Can "asinus" mean "arse"?

geordief

New Member
Sorry to be a bit crude but I told someone that I doubted this to be correct


Yet when I consult the online translation tools this is indeed what it gives as one of the meanings for "asinus:" (along with "ass" and "fool")

Was this really one of the meanings of "asinus"?

Was this meaning applicable in ,say the time of Cicero?

It is not a medieval usage by any chance (when Latin was more or less a lingua franca)?
 

Pacifica

grammaticissima
Staff member
Asinus did not mean ass in the sense of posterior, no. It only meant ass in the sense of donkey—and, figuratively, fool.
 

EstQuodFulmineIungo

Civis Illustris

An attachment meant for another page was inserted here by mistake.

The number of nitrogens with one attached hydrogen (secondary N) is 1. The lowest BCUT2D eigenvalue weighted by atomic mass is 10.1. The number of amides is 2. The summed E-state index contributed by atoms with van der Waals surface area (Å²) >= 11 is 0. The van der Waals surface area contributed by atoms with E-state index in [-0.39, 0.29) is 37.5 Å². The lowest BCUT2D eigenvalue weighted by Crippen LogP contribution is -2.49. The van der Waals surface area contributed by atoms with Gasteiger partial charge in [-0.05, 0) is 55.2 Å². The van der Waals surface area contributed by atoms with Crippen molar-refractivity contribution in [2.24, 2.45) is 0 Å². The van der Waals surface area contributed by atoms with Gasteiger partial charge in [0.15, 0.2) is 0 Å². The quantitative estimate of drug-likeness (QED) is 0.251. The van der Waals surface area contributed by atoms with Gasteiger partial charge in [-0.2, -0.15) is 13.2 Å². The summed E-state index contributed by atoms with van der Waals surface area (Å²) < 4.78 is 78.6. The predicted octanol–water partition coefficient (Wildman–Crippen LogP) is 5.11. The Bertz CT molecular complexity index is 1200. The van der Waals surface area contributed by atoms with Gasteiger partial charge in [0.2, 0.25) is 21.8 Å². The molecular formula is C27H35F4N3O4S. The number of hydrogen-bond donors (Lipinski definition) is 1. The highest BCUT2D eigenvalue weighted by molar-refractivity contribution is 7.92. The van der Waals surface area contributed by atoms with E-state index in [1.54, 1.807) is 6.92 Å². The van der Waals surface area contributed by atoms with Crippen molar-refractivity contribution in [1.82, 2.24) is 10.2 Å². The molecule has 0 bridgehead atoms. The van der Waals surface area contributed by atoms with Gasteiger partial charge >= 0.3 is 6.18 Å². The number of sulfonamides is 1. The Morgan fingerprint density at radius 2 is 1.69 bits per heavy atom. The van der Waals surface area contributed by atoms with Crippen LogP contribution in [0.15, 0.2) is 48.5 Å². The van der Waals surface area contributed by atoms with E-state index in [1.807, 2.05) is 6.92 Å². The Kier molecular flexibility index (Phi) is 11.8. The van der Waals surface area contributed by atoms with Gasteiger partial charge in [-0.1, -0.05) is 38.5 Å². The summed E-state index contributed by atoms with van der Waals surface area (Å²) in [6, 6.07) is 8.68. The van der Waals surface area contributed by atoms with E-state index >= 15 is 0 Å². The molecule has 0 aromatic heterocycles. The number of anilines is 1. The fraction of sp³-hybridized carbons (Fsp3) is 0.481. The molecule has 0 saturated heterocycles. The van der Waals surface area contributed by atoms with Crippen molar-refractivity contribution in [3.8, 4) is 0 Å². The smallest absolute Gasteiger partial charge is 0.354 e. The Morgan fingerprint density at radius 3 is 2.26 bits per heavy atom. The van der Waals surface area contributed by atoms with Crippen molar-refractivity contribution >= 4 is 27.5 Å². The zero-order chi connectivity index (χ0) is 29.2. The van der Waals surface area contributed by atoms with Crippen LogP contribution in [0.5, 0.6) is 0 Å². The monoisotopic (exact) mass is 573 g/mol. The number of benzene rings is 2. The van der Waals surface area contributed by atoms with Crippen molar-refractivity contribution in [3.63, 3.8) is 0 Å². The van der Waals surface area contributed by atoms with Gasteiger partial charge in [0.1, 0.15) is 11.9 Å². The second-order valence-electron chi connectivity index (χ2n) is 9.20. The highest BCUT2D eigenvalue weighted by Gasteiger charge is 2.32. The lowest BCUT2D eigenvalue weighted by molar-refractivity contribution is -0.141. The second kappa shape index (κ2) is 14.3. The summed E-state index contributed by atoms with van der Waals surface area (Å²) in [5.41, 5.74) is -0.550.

An example of the concept is found here.

View attachment 16032

The graffito inspired the Italian poet Giovanni Pascoli a Latin poem: "Paedagogium" (gold medal in 1904's edition of the Certamen Poeticum Hoeufftianum), where the graffito is the result of a quarrel between a pagan boy (Kareius, from Gallia) and a christian boy (Alexamenos). Because of the graffito everyone discovers the christianity of Alexamenos, who refuses to repudiate his religion, the which thing results in his immediate banishment from the Paedagogium. The Pagan boy regrets turning Alexamenon in the last night, when the christian is saying a Pater noster. Kareius eventually converts to Christianity and leaves the Paedagogium with Alexameno (174-189).
 
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